More notes from the Grothendieck conference: Maltsiniotis spoke on Grothendieck and homotopical algebra – here is my scan. In my opinion this talk was one of the best, given that the subject is often regarded as quite inaccessible, and still he managed to make it very enjoyable. The talk covered basic notions and ideas from Grothendieck’s work in the 80s, when he was thinking about stacks, higher categories, and homotopical algebra (among many other things). The original manuscripts of Grothendieck are available online; Pursuing stacks is available on the Grothendieck circle under Unpublished mathematical texts, and here is Les Derivateurs.

There is much one could say about the homotopical ideas of Grothendieck, and I am not really competent enough to say much. There is one small thing that I would like to comment on, which I have found strange since I first saw it, and which even experts, including Grothendieck, refer to as a mystery. It is the appearance of the category in the definition of simplicial sets. A simplicial set is by definition a contravariant functor from to (see nLab or Wikipedia). In general, a simplicial object in a category is a contravariant functor from to .

Somehow an amazing miracle happens when we pass from the category (extremely boring category, no geometry at all), to the category of such functors into , in which the objects model all homotopy types, so in some sense encompass all the complexity of algebraic topology. A similar thing happens when we pass from the category of abelian groups, which is reasonably boring, to the category of simplicial abelian groups, which correspond, via the Dold-Kan correspondence, to complexes of abelian groups. These form the key tool for extracting cohomological data from geometric objects, and they are the building blocks for the rich world of derived categories. In a similar way one can pass from algebras to simplicial algebras, and get something which is in some sense behaves like the category of dg-algebras – not sure about the details of this though. Yet another example is the shift from schemes to simplicial schemes, which was one of the fundamental ideas in Deligne’s groundbreaking work on mixed Hodge theory in the 70s. In each of these processes, it seems that one passes to a category that is much richer, and which is a much more natural setting for the study of many problems. Why is this?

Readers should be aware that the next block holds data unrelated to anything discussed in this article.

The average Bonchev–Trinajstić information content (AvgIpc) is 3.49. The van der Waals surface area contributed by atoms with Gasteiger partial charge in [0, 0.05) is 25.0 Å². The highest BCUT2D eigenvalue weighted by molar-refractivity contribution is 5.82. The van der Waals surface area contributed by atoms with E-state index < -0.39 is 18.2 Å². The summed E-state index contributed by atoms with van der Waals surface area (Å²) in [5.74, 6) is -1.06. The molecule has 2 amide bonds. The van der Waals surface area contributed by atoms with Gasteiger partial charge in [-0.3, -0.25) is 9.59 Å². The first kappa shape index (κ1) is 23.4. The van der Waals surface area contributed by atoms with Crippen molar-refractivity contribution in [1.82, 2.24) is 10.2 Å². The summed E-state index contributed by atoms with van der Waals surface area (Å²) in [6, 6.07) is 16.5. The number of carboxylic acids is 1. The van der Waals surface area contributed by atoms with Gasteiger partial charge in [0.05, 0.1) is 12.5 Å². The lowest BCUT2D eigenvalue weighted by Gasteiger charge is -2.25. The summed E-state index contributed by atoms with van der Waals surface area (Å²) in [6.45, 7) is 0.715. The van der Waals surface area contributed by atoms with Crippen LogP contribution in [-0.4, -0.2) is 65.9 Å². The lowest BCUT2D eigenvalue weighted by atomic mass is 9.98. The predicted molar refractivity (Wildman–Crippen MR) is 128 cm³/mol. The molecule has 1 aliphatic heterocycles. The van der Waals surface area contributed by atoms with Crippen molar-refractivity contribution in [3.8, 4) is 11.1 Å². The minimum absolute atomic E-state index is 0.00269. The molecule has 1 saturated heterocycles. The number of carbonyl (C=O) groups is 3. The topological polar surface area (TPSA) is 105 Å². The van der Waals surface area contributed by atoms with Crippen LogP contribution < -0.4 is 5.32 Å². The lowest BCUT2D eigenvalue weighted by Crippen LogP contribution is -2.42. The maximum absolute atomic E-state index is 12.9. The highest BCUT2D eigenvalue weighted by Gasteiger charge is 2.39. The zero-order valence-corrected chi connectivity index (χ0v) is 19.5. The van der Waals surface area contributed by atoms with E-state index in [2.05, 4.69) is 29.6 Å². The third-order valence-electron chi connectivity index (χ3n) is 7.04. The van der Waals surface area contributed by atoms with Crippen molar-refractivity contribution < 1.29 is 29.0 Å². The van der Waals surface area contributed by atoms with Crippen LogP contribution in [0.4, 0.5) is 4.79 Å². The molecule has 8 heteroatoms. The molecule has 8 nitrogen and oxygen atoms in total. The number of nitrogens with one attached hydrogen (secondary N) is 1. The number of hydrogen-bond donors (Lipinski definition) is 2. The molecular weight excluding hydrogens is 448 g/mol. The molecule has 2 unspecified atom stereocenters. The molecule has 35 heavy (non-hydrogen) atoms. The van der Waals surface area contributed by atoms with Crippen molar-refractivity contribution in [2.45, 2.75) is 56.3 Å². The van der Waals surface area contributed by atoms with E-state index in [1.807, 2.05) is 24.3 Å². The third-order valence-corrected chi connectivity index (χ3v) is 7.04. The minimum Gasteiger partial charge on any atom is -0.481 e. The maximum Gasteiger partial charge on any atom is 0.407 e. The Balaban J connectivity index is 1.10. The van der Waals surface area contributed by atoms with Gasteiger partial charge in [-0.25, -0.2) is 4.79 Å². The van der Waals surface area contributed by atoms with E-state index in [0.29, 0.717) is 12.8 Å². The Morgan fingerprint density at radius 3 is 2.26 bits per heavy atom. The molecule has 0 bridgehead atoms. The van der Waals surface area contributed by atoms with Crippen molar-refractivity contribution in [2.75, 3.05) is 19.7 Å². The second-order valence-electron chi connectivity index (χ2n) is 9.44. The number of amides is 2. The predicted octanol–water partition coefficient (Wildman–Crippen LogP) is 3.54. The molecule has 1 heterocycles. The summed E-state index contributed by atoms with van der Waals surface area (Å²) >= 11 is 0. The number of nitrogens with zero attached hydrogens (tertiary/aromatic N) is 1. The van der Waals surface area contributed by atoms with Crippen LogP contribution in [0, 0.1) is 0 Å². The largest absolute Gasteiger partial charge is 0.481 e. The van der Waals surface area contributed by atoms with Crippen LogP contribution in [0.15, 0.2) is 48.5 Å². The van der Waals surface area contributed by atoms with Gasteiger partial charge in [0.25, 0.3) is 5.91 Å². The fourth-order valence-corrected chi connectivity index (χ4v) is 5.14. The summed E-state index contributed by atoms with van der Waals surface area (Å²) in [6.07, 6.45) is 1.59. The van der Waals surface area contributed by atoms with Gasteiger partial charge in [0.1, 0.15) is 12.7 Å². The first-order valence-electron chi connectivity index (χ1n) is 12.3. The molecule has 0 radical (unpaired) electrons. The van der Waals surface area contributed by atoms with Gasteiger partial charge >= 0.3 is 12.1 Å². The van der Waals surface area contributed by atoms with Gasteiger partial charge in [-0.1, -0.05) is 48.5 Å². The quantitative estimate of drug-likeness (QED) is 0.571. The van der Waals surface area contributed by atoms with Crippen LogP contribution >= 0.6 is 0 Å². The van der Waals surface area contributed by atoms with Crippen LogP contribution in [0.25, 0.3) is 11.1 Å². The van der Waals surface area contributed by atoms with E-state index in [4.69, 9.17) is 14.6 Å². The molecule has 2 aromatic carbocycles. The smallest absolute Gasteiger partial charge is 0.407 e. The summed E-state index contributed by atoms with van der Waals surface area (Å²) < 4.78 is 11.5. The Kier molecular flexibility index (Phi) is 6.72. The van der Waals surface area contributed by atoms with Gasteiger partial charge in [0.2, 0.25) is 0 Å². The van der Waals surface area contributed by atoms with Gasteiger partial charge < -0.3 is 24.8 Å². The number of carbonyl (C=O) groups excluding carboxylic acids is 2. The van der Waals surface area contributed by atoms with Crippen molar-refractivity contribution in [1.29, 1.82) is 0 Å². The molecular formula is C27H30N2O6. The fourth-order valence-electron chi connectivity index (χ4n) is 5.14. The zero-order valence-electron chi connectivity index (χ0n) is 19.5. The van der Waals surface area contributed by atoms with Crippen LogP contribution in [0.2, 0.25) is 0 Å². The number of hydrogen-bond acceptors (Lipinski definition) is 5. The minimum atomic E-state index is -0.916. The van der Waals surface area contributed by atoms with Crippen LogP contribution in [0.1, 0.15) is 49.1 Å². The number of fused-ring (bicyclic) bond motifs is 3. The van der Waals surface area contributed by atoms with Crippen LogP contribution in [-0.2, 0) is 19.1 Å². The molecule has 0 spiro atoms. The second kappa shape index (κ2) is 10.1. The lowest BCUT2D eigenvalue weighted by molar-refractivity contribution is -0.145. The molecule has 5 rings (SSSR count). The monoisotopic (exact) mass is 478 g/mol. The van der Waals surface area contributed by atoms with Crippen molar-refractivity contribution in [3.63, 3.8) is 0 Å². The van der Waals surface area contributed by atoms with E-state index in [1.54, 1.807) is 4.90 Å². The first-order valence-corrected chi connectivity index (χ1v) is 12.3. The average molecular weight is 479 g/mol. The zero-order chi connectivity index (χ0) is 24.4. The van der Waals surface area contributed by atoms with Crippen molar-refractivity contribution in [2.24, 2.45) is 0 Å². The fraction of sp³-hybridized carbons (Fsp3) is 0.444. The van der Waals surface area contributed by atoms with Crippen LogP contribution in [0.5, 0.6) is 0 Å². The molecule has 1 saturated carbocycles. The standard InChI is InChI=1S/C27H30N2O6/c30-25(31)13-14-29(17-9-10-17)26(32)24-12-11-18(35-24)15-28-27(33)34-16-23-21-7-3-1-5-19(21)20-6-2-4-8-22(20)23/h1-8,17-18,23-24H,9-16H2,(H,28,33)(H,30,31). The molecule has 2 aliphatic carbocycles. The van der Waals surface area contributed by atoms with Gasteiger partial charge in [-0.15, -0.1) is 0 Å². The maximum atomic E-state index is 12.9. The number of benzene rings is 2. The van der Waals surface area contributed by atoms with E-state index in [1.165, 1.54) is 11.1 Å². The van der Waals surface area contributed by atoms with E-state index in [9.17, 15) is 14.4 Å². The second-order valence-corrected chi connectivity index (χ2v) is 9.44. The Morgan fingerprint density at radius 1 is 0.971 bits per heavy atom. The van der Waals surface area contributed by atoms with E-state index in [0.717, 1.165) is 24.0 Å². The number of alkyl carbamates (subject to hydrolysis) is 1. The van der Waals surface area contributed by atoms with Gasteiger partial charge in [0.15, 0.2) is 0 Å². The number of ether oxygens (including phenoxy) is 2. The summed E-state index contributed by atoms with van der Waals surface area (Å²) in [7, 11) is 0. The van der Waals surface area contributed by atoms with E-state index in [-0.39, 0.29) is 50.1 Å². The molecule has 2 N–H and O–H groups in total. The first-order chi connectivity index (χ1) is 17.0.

To make a long story short, Grothendieck asks where on earth the category came from. He commences a study of the class of categories which behave like the category, i.e. which have the amazing property that presheaves on the category model homotopy types, and he calls such a category a test category. More about this in the scanned notes above.

After Grothendieck, and especially in recent years, quite a lot of work has been done to develop his vision on homotopical algebra and higher categories. We refer to the webpages of Ronnie Brown, Denis-Charles Cisinski, Bertrand Toen, George Maltsinotis and of course to the n-category cafe. Something to look forward to, is that Pursuing stacks is being edited and hopefully soon published, together with much of Grothendieck’s correspondence with various people at the time.